Films don’t get much better than Les demoiselles de Rochefort, a joyous, colourful and surreal musical about love. In Demys’ world, love depends on chance, and in such a place love at first sight, ideal women and unlikely reunions can exist. This is the third of his films I’ve seen, and while I enjoy Les Parapluies de Cherbourg and Peau D’Ane, this is by far my favourite and in the running for my all time favourite musical. Few films strike me as being so totally in love with life as this, and even in the ironic moments of tragedy (the slasher/murderor songs) there is a bounce in the characters steps as they focus on the romance, and the memories of the parties involved. There is nary a sense of bitterness involved (except perhaps the artist ex-boyfriend, but even his threats are rather empty), and instead of pursuing threads of unhappiness and feelings of jealousy or injustice, the focus is on the emotions that make life worth living.
While so much of this film is an obvious tribute to the hey day of the Hollywood musical, even down to casting Gene Kelly as one of the lovers, the film doesn’t feel derivative for a single moment. When Solange and Delphine are dancing a number that’s an obvious tribute to Hawks’ Gentlemen Prefer Blondes, it’s a positively invigorating take on something so familiar. I love how it’s ironic, but still undeniably in love with the original material. While the opening song in Blondes is (although somewhat in a tongue and cheek manner) about finding millionaires, in Rochefort the song is about love in it’s purest form as they describe it as being similar to the wind and other poetic notions. Back to Gene Kelly, while he was beginning to look a little old, there is no denying he was still on top of his game. He choreographed his own sequences, and gives every moment his all. I love being reminded why he is one of my favourite Hollywood musical staple.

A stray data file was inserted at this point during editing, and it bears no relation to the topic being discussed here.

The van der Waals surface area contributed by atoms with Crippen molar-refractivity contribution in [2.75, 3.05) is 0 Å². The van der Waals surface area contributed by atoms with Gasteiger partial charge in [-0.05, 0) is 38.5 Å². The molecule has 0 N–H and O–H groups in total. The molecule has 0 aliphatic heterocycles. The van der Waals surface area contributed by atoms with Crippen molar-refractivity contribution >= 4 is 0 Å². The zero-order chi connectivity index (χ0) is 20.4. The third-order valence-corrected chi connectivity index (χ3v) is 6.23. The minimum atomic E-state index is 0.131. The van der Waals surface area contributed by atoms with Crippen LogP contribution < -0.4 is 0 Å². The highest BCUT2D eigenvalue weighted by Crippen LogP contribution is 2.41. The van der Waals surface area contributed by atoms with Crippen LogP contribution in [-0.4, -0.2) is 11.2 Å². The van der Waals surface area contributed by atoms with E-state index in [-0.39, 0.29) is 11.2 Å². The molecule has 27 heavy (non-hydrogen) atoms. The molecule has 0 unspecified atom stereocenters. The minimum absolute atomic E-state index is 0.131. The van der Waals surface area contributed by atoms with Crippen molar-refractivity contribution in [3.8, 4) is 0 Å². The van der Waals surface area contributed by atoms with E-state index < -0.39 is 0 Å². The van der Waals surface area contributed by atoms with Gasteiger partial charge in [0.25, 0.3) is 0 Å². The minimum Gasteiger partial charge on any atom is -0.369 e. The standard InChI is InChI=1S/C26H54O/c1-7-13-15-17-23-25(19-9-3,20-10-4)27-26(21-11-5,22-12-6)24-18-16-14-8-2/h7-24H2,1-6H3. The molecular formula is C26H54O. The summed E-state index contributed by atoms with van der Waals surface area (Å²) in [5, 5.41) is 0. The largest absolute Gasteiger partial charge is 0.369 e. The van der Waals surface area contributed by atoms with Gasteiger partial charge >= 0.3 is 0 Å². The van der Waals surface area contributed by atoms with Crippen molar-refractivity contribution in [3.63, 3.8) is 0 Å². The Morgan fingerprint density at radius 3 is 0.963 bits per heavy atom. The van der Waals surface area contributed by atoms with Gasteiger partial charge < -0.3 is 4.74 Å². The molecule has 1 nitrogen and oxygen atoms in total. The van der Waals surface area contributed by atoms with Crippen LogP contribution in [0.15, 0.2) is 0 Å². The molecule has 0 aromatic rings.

I’m almost at a loss of what more I can say, the performances all around are wonderful, and I haven’t seen a film look this good in a long time. The pastel landscape and clothes adds to the overall atmosphere to the film. It actually “looks” happy, a distinction that’s hard to achieve without being outright cheese-tstic. The only other film that strikes me as channeling this particular emotion so well in it’s visuals is Amelie, but even there it’s a bit overbearing compared to the simplicity exihibited in the visual style of this film.